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About FHgdbell08

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  1. Hi David, can you contact me directly on my e-mail gbell.orchardcottage@btinternet.com and possibly we can arrange a phone conversation about yourYeomanry reasearch and mine Graham
  2. Hi David, I have sent e-mail thanks to you for filling in another part of the jigsaw. Also your blog is full of interesting information that will be very useful to other researchers Graham
  3. Hi Mike, Thank you for info I have looked around the internet for the mentioned book and there are quite a few available, but unless it has specific info regarding the 3rd contingent 35th Battalion 157th Coy I cannot justify the typical cost of £20 + postage (Some are even requesting over £200!!). If you have time could you check your copy to see if it does cover the 35th? and then I might buy a copy.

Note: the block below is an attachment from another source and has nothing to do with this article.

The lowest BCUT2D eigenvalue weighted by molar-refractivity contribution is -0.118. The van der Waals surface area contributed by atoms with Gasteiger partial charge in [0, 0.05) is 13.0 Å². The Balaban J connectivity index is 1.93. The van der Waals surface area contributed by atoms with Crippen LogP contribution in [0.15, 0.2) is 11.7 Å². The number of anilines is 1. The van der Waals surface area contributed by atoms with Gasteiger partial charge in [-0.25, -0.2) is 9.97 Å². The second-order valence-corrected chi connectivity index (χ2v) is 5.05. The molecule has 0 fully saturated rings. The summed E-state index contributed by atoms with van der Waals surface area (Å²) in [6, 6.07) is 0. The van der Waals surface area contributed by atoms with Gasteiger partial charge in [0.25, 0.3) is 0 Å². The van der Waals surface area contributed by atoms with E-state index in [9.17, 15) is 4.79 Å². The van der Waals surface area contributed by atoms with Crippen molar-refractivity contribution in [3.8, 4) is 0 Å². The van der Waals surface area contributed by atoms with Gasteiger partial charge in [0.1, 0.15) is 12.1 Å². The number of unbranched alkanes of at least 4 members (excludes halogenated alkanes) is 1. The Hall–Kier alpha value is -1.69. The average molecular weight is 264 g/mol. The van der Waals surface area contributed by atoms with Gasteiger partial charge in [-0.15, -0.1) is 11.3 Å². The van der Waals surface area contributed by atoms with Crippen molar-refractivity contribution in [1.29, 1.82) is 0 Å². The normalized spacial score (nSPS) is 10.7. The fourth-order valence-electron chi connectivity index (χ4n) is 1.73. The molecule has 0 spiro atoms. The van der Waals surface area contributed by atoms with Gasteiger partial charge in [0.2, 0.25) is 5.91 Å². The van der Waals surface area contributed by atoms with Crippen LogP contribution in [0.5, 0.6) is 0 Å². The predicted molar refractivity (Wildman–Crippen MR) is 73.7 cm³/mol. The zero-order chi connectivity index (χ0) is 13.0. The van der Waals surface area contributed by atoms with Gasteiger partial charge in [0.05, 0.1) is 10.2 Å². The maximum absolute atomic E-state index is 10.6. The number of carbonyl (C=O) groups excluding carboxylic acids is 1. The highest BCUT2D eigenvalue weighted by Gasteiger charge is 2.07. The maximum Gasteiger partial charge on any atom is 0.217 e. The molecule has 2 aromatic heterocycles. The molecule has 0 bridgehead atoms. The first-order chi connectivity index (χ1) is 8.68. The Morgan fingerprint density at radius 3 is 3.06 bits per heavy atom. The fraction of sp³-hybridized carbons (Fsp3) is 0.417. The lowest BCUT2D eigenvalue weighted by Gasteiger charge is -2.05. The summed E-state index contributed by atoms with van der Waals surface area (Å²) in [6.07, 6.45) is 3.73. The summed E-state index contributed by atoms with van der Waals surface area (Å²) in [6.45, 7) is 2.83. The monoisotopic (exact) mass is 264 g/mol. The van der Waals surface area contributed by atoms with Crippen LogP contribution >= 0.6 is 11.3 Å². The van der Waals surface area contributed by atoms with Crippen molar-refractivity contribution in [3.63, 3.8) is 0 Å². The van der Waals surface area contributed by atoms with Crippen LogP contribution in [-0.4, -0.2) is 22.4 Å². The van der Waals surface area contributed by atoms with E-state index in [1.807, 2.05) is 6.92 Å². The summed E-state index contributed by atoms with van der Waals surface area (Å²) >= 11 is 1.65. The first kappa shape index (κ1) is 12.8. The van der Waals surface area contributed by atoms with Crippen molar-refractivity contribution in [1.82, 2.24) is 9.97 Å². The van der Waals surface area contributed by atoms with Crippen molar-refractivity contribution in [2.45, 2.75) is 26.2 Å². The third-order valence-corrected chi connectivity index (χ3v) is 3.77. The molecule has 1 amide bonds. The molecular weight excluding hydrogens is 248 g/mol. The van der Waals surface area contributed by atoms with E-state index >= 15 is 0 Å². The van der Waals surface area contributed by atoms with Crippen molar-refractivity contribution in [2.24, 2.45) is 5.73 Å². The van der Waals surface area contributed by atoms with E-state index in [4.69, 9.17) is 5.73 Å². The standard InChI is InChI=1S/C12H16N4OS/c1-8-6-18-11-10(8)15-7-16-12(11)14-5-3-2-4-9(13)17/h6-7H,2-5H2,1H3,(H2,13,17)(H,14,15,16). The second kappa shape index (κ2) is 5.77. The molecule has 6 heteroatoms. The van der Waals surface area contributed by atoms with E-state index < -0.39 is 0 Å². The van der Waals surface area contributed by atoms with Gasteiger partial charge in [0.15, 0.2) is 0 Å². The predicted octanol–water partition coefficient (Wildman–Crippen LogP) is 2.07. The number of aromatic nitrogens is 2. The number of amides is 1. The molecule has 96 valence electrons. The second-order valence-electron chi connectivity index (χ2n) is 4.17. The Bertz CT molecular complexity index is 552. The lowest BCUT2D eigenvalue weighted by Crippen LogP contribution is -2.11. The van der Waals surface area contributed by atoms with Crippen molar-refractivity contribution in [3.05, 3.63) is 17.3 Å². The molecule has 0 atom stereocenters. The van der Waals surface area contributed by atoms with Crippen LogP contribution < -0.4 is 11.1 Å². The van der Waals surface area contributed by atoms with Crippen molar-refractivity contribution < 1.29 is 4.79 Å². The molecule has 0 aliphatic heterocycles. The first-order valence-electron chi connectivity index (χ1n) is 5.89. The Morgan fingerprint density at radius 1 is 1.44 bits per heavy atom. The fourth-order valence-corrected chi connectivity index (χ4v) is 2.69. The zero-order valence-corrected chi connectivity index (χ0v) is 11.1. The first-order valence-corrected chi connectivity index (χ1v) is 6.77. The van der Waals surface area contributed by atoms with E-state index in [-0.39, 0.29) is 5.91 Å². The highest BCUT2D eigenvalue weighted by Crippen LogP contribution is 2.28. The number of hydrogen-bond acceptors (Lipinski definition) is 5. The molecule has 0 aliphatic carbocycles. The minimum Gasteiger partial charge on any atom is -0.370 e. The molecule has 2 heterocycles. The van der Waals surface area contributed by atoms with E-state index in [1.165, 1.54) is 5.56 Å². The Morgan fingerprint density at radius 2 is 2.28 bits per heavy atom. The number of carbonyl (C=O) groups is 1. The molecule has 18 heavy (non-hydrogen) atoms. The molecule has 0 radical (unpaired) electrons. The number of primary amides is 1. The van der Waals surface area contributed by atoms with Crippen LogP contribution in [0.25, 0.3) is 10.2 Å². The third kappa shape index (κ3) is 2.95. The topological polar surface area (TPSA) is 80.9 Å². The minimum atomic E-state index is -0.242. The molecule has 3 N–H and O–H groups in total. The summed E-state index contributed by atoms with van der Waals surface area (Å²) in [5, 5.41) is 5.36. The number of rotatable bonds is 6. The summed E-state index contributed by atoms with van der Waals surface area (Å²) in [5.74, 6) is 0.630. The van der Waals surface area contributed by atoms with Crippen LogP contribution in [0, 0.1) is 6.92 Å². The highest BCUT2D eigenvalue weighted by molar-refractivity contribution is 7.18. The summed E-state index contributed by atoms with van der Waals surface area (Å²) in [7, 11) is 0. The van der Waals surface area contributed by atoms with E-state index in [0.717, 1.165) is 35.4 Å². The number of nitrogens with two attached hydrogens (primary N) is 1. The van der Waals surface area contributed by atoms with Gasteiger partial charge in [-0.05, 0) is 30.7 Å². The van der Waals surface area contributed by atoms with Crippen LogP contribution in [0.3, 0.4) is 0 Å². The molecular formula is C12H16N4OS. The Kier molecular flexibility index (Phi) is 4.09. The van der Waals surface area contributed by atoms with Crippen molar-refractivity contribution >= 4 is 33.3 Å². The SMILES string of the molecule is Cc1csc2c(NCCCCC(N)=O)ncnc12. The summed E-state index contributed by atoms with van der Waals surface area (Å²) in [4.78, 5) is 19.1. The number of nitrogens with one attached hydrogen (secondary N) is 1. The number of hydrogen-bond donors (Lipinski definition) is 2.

4. Hello once again, I am slowly getting to grips with Thomas Clare and what he was involved in. during his Military Service 1 Going back to his service with the Imperial Yeomanry as Trooper 40901 in the 35th Battalion 157th Coy despite all research + Information from Kevin Aspinal, I still cannot find what involvement / where he actually served during his period in South Africa. 2 His service with the Cheshire Yeomanry as Private 1332 began some time after war declaration 4th Aug 1914 What we do know from a fascinating book written in 1971 by Lt.Col Sir Richard Verdin --- The (Earl of Cheshire's ) Cheshire Yeomanry--The Last British regiment to fight on horses--- is that the Cheshire Yeomanry spent its time up till 1915 as a mounted unit which subsequently became a dismounted infantry unit on training and home defense. On the 3rd March 1916 he and the other troops were in Devonport aboard HMT Haverford bound for Egypt. They disembarked in Alexandria 15th March as part of troops to guard the Suez canal areas. According to the regimental nominal roll on 16th March 1916 he was part of Regimental HQ attached to B Squadron No 2 Troop. From the book we know that the regiment were involved in various battles and skirmishes in Egypt and Palestine.1916 to 1917 3 The story is taken up in a booklet I bought during a visit to the KSLI museum in Oct 2014 The booklet adapted from The History of the KSLI in the Great War 1914-1918 by Major W. deB. Wood (1925) The Cheshire Yeomanry amalgamated with the Shropshire Yeomanry on the 2nd March 1917 to become the 10th Battalion Kings Shropshire Light infantry He was given yet another service number Private 230845 and served in Palestine until 30th April 1918 The Battalion was part of the 74th Division moved to Alexandria and boarded HMT Omrah to sail for Marseilles, France arriving on 7th May 1918 From here the 74th Division inc the 10th Battalion KSLI was deployed into the Western Front involved in several battles until the signing of the Armistice in Nov 1918 They returned to the UK 21st June 1919 and Thomas was demobbed in July 1919 to return home to carry on working for the ICI until his death in June 1945 As many will know the Cheshire Yeomanry, were once again a mounted regiment in March 1920 and remained so until Feb 1942 when they gave up their horses in Egypt for the last time to become a mechanized Signals Regiment. and a whole new chapter.......... thanks to all subscribers for hints and leads that have helped in piecing the story together.